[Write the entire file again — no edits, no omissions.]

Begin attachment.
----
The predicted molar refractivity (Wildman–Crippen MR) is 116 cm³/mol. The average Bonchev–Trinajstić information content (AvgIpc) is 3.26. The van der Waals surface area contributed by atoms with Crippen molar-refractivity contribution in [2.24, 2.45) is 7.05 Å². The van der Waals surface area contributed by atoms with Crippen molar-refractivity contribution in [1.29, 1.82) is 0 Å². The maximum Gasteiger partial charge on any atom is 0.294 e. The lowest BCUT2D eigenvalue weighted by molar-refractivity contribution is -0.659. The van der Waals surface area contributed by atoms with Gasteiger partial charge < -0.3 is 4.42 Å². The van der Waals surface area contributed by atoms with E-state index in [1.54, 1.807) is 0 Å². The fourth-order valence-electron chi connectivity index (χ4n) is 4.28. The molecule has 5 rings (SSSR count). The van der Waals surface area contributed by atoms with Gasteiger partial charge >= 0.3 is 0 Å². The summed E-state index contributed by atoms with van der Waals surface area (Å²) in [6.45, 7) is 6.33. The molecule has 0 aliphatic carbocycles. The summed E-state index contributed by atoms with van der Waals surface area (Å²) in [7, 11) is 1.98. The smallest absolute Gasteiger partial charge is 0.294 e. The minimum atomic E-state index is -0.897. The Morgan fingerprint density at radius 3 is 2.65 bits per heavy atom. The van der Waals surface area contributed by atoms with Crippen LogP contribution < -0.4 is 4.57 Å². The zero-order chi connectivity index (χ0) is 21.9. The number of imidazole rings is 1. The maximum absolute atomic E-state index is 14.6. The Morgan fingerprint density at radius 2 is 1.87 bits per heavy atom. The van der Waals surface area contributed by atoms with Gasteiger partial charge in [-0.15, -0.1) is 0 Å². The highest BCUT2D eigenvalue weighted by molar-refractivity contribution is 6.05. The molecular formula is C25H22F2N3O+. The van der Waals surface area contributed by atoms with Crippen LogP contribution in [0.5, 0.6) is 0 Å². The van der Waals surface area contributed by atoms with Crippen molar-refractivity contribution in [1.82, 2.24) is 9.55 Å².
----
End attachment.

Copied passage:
The predicted molar refractivity (Wildman–Crippen MR) is 116 cm³/mol. The average Bonchev–Trinajstić information content (AvgIpc) is 3.26. The van der Waals surface area contributed by atoms with Crippen molar-refractivity contribution in [2.24, 2.45) is 7.05 Å². The van der Waals surface area contributed by atoms with Crippen molar-refractivity contribution in [1.29, 1.82) is 0 Å². The maximum Gasteiger partial charge on any atom is 0.294 e. The lowest BCUT2D eigenvalue weighted by molar-refractivity contribution is -0.659. The van der Waals surface area contributed by atoms with Gasteiger partial charge < -0.3 is 4.42 Å². The van der Waals surface area contributed by atoms with E-state index in [1.54, 1.807) is 0 Å². The fourth-order valence-electron chi connectivity index (χ4n) is 4.28. The molecule has 5 rings (SSSR count). The van der Waals surface area contributed by atoms with Gasteiger partial charge >= 0.3 is 0 Å². The summed E-state index contributed by atoms with van der Waals surface area (Å²) in [6.45, 7) is 6.33. The molecule has 0 aliphatic carbocycles. The summed E-state index contributed by atoms with van der Waals surface area (Å²) in [7, 11) is 1.98. The smallest absolute Gasteiger partial charge is 0.294 e. The minimum atomic E-state index is -0.897. The Morgan fingerprint density at radius 3 is 2.65 bits per heavy atom. The van der Waals surface area contributed by atoms with Crippen LogP contribution < -0.4 is 4.57 Å². The zero-order chi connectivity index (χ0) is 21.9. The number of imidazole rings is 1. The maximum absolute atomic E-state index is 14.6. The Morgan fingerprint density at radius 2 is 1.87 bits per heavy atom. The van der Waals surface area contributed by atoms with Gasteiger partial charge in [-0.15, -0.1) is 0 Å². The highest BCUT2D eigenvalue weighted by molar-refractivity contribution is 6.05. The molecular formula is C25H22F2N3O+. The van der Waals surface area contributed by atoms with Crippen LogP contribution in [0.5, 0.6) is 0 Å². The van der Waals surface area contributed by atoms with Crippen molar-refractivity contribution in [1.82, 2.24) is 9.55 Å².